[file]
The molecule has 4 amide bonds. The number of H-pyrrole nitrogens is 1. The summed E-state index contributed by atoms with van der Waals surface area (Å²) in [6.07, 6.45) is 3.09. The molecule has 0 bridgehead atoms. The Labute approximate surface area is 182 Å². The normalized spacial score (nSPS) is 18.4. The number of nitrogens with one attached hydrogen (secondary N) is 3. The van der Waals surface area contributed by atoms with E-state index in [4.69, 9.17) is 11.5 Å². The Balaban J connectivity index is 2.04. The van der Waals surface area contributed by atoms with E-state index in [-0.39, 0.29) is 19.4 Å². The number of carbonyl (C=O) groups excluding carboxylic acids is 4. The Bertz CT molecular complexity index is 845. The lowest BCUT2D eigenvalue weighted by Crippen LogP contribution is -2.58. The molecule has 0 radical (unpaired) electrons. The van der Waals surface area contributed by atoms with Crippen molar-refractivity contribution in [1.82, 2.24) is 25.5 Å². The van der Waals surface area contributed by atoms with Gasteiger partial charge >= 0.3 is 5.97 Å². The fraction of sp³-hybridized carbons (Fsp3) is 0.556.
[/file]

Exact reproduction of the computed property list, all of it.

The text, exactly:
The molecule has 4 amide bonds. The number of H-pyrrole nitrogens is 1. The summed E-state index contributed by atoms with van der Waals surface area (Å²) in [6.07, 6.45) is 3.09. The molecule has 0 bridgehead atoms. The Labute approximate surface area is 182 Å². The normalized spacial score (nSPS) is 18.4. The number of nitrogens with one attached hydrogen (secondary N) is 3. The van der Waals surface area contributed by atoms with E-state index in [4.69, 9.17) is 11.5 Å². The Balaban J connectivity index is 2.04. The van der Waals surface area contributed by atoms with E-state index in [-0.39, 0.29) is 19.4 Å². The number of carbonyl (C=O) groups excluding carboxylic acids is 4. The Bertz CT molecular complexity index is 845. The lowest BCUT2D eigenvalue weighted by Crippen LogP contribution is -2.58. The molecule has 0 radical (unpaired) electrons. The van der Waals surface area contributed by atoms with Crippen molar-refractivity contribution in [1.82, 2.24) is 25.5 Å². The van der Waals surface area contributed by atoms with Gasteiger partial charge >= 0.3 is 5.97 Å². The fraction of sp³-hybridized carbons (Fsp3) is 0.556.